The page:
Author + information
- Received March 18, 2005
- Accepted April 20, 2005
- Published online August 16, 2005.
- Wangde Dai, MD,
- Loren E. Wold, PhD,
- Joan S. Dow, BS and
- Robert A. Kloner, MD, PhD⁎ ()
- ↵⁎Reprint requests and correspondence:
Dr. Robert A. Kloner, The Heart Institute, Good Samaritan Hospital, University of Southern California, 1225 Wilshire Boulevard, Los Angeles, California 90017
Objectives We determined whether collagen implantation could thicken the infarcted left ventricular (LV) wall and improve LV function.
Background We hypothesized that thickening the infarcted wall by using collagen might result in some benefits that are similar to what previously had been reported when the infarcted wall was thickened with cells.
Methods Fischer rats with one-week-old myocardial infarcts were injected with collagen or saline (100 μl) into the scar (n = 12 each group). Six weeks later, LV angiograms, hemodynamics, and regional myocardial blood flow were assessed. The hearts were processed for measurements of postmortem LV volume and histology.
Results Collagen injection significantly increased scar thickness (719 ± 26 μm) compared with the saline-treated group (440 ± 34 μm, p = 2.6 × 10−6). By LV angiography, stroke volume was significantly larger in the collagen-treated group (163 ± 8 μl) than in the saline-treated group (129 ± 6 μl, p = 0.005), and LV ejection fraction was also greater in the collagen-treated group (48.4 ± 1.8%) than in the saline-treated group (40.7 ± 1.0%, p = 0.002). Analysis of regional wall motion demonstrated paradoxical systolic bulging in 5 of 10 saline-treated rats that averaged 20.3 ± 2.6% of the LV diastolic circumference, but in none of the 11 collagen-treated rats (p = 0.012). The LV end-diastolic and end-systolic volumes were 319 ± 12 μl and 190 ± 7 μl in the saline-treated group, respectively. There was a trend for larger LV end-diastolic volumes (343 ± 23 μl), but smaller end-systolic volumes (180 ± 16 μl) in the collagen-treated group.
Conclusions This study shows that collagen injection thickens an infarct scar and improves LV stroke volume and ejection fraction, and prevents paradoxical systolic bulging after myocardial infarction.
After a proximal coronary artery occlusion, a wave front of necrosis progresses from the subendocardium to the subepicardium of the left ventricle (LV) within the area at risk (1). Approximately 15 min after severe ischemia, necrosis starts in the subendocardium and becomes transmural by about six h of occlusion. Within the first weeks of an extensive myocardial infarction (MI), the necrotic tissue stretches and thins as the collagen matrix holding the myocytes together disintegrates, allowing the necrotic myocytes to slip past each other (slippage) (2). This phenomenon is termed infarct expansion and results in some degree of early LV dilation. Over time, the infarct and noninfarct zones continue to thin and stretch; within the noninfarcted wall, eccentric hypertrophy develops over weeks to months as sarcomeres are added to the myocytes in a longitudinal fashion. This contributes further to LV dilation and, eventually, decompensation with congestive heart failure. These topographical changes that occur within the LV after acute MI—infarct expansion, concentric hypertrophy, and LV dilation—have been described as LV remodeling after acute MI.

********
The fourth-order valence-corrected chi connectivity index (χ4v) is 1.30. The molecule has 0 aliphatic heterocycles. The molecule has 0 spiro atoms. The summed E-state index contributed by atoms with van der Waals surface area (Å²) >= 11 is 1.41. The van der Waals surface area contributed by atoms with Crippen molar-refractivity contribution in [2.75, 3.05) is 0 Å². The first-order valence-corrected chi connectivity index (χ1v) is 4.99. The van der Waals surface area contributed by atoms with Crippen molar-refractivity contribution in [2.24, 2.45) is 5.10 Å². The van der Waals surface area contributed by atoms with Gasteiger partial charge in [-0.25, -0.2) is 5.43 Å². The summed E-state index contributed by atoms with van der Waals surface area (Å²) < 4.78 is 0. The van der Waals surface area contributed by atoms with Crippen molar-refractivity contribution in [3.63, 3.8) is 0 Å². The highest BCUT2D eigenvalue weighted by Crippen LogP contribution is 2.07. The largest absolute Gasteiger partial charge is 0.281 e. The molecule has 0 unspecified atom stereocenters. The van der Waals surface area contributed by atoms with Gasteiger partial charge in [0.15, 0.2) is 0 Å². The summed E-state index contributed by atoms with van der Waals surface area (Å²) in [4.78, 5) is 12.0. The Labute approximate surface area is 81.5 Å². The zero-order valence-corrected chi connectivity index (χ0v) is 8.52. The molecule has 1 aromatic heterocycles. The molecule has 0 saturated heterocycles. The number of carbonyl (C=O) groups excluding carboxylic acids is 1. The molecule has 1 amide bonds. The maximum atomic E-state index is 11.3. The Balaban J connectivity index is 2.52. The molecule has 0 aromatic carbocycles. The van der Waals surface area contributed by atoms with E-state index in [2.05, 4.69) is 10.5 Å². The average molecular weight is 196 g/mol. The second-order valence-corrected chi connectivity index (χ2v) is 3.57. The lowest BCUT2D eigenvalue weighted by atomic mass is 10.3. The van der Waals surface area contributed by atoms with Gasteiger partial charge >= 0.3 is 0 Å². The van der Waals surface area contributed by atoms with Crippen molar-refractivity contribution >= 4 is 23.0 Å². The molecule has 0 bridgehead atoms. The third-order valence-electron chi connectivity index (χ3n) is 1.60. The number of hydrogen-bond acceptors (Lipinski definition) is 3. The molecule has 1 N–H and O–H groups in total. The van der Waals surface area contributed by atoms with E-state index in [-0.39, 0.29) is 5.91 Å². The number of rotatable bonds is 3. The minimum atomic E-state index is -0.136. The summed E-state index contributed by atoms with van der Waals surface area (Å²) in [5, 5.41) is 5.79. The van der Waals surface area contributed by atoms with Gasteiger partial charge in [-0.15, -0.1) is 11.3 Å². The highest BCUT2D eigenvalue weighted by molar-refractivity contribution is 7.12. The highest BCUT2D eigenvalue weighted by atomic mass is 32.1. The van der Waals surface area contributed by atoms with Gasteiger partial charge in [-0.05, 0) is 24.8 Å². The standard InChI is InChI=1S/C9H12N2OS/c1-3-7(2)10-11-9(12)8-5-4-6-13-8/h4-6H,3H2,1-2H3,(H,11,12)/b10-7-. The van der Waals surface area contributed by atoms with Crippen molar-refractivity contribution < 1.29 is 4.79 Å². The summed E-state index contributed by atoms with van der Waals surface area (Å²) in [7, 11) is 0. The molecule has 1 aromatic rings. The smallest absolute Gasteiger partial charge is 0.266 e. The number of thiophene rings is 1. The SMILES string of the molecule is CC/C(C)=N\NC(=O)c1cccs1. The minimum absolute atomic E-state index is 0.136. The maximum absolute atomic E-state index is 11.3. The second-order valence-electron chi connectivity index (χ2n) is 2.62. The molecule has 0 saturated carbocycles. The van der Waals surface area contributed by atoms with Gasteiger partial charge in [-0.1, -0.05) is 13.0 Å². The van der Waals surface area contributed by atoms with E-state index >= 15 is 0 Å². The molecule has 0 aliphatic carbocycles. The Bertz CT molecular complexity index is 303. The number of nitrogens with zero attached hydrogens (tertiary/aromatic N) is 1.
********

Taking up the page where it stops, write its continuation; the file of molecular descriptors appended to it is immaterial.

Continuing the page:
Paradoxical systolic bulging caused by infarct expansion and thinning can impair LV systolic function (3). Recently, we have observed that injection of neonatal cardiomyocytes into the thinned infarct wall of rats subjected to acute MI increased scar thickness and improved regional wall motion—particularly reducing the degree of dyskinesis of the infarct zone (3). The benefit of preventing paradoxical systolic bulging that was observed might be due to the contractile potential of the implanted myocytes or related to passive thickening of the scar. By simply thickening and toughening the infarct scar, paradoxical systolic bulging should be reduced, wall stress should be reduced, and forward cardiac output improved. In the present study, we determined the feasibility and tolerability of injecting commercially available collagen into an infarct wall and whether collagen implantation can have many of the same benefits as cell transplantation, including: improving the thickness of the infarcted LV wall, improving global LV function, and preventing paradoxical systolic bulging.
All of the experiments were performed in accordance with the “Guide for the Care and Use of Laboratory Animals” (National Institutes of Health Publication No. 85-23, National Academy Press, Washington, DC, revised 1996) and approved by the Institutional Animal Care and Use Committee. The Heart Institute in Good Samaritan Hospital is accredited by the American Association for Accreditation of Laboratory Animal Care.
Collagen for implanting
Zyderm collagen implant (Zyderm type 2) was obtained from INAMED Corp. (Santa Barbara, California). It is a sterile compound composed of highly purified bovine dermal collagen (65 mg/ml) that consists of 95% collagen I and 5% collagen III. Zyderm collagen is used clinically for correction of contour deficiencies of soft tissue.
Model of MI and collagen injection
Myocardial infarction was performed by ligation of the proximal left coronary artery through a left thoracotomy under anesthesia with ketamine (75 mg/kg intraperitoneal) and xylazine (5 mg/kg intraperitoneal) in female Fischer CDF rats (Charles River Laboratories, Wilmington, Massachusetts) as described previously (3). One week later, the rats were re-anesthetized as described above. The hearts were exposed through a second thoracotomy, and collagen (∼100 μl Zyderm type 2 = 6.5 mg highly purified bovine dermal collagen; n = 12) or saline (∼100 μl, n = 12) was injected directly into the infarct area with a 28-gauge needle attached to an insulin syringe. The rats were allowed to recover and housed in a clean laboratory room with a temperature-controlled environment under a 12-h light-dark cycle and fed with free access to food and water for 6 weeks.
In vivo ventriculography